[Solved] Linux Mint freezes on new SSD


I recently bought a new M.2 SSD (Kingston A2000 1tb) and installed it in my computer (HP EliteDesk 800 G2 mini). My intention was for it to replace a old SATA ssd (Sandisk X400 SD8SB8U-256G-1006).

The problem I am having is that when using the new SSD and running out of ram, but having a low of swap free, the system freezes and never returns. (It may also be freezing at other times, I’m not sure. I’m sure though that the system always freezes when it runs out of ram).

When I first got the SSD I did a clean install of Linux Mint Cinnamon 20.1. And experienced freezes 2-3 times a day. Thinking that I might have messed up some settings I decided to clone my old install to the new SSD (using gparted).

I now run Linux Mint 20.1 MATE on btrfs, which I cloned from my old SSD (which I have disabled in order to not create any conflicts of UUIDs). I was not able to copy the SWAP partition, so I created a new one and changed my /etc/fstab to use the new one instead, and it’s detected (activity monitor shows available swap).

I have read on some online forums that NCQ on some SSD’s could cause issues like this, although all threads mentioning it, that i found, was from 2012-2014, so it might have been solved.

Therefore I have set the kernel flag “libata.force=noncq”. It might have made the crashes less common, but it still happens every time the ram is filled up (maybe also at other times).

I have tested filling up the ram when using my old SSD. If I do it very quick, the system temporarily freezes whilst swapping to the SSD, but then resumes as if nothing happened. So the difference to the new SSD, is that the new one never recover.

After the freezes I experienced btrfs errors (mostly wrong amount of free space in block) but those was repaired by mounting with the clear_cache option.

Does anyone of you have an idea what could be the problem?

Extra question: If I’ll end up returning the SSD, what is the best way to securely wipe it?

Hi! I do not have any experience with btrfs. On zfs however it is important to have a separate swap partition. Meaning if you use a swap file instead of a standalone partition, in a situation of low ram there will be a race-condition that can lead to the system hanging. You said you had a separate swap partition, but since I do not know too much about your system I wanted to point this out for you to make sure.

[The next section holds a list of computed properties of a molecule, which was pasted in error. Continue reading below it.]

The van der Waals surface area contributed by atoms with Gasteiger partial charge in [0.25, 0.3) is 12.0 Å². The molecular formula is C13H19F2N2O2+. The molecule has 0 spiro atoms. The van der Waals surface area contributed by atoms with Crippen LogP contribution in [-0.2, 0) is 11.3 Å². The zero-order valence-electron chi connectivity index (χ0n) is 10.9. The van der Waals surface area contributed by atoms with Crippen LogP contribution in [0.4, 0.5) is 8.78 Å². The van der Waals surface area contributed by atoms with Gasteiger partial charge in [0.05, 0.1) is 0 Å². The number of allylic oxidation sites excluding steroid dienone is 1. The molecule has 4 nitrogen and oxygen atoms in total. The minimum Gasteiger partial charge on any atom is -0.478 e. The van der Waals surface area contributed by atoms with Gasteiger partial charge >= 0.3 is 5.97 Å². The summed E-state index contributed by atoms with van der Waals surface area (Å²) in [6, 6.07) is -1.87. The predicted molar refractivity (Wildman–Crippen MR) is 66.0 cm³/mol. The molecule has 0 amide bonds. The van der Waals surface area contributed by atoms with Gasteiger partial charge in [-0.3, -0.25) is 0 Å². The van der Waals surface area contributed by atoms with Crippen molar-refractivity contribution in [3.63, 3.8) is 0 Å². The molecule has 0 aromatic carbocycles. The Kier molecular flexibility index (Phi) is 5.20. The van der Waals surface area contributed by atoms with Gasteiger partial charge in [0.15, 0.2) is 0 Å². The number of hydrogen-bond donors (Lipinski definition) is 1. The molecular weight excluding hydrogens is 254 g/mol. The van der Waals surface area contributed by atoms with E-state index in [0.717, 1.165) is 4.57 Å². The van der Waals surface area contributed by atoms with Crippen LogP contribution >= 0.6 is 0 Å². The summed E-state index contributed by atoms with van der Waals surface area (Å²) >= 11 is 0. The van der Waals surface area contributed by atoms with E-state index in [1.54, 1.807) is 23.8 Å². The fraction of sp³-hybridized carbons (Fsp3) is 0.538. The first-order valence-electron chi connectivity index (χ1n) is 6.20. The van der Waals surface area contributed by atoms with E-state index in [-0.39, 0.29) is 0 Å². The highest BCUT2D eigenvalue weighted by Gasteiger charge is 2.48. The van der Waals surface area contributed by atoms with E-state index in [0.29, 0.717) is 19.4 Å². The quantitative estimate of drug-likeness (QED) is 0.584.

Since you asked about securely wiping an SSD, for nvme drives look at the linux tool nvme-cli. It is available one way or another for every major linux distribution. Boot from a linux live disc, install nvme-cli and run nvme format /dev/nvme0 --ses=1 to securely delete the SSD. If you have other nvme drives in your computer you might need to adjust this command. For further instructions please have a look at this link: NVMe Secure Erase. For sata SSDs the tool to delete them securely with is hdparm by the way.

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Thank you for your answer!

I have a swap partition instead of a swapfile. I checked again so that I don’t also have a swap file, and I did not. Thank you for explaining the reason why a swap partition is preferred

Thank you! I’ll try that if I don’t find a solution to my main problem :slight_smile:

I found a solution. Apparently there is a problem with the firmware of the SSD controller. If I understand it correctly, if the SSD is in sleep deeper than s3 then the controller answers that it has woken up before it is ready to receive requests and therefore locks up.

The workaround is to set the kernel flag: nvme_core.default_ps_max_latency_us=4000

Relevant links I have found:

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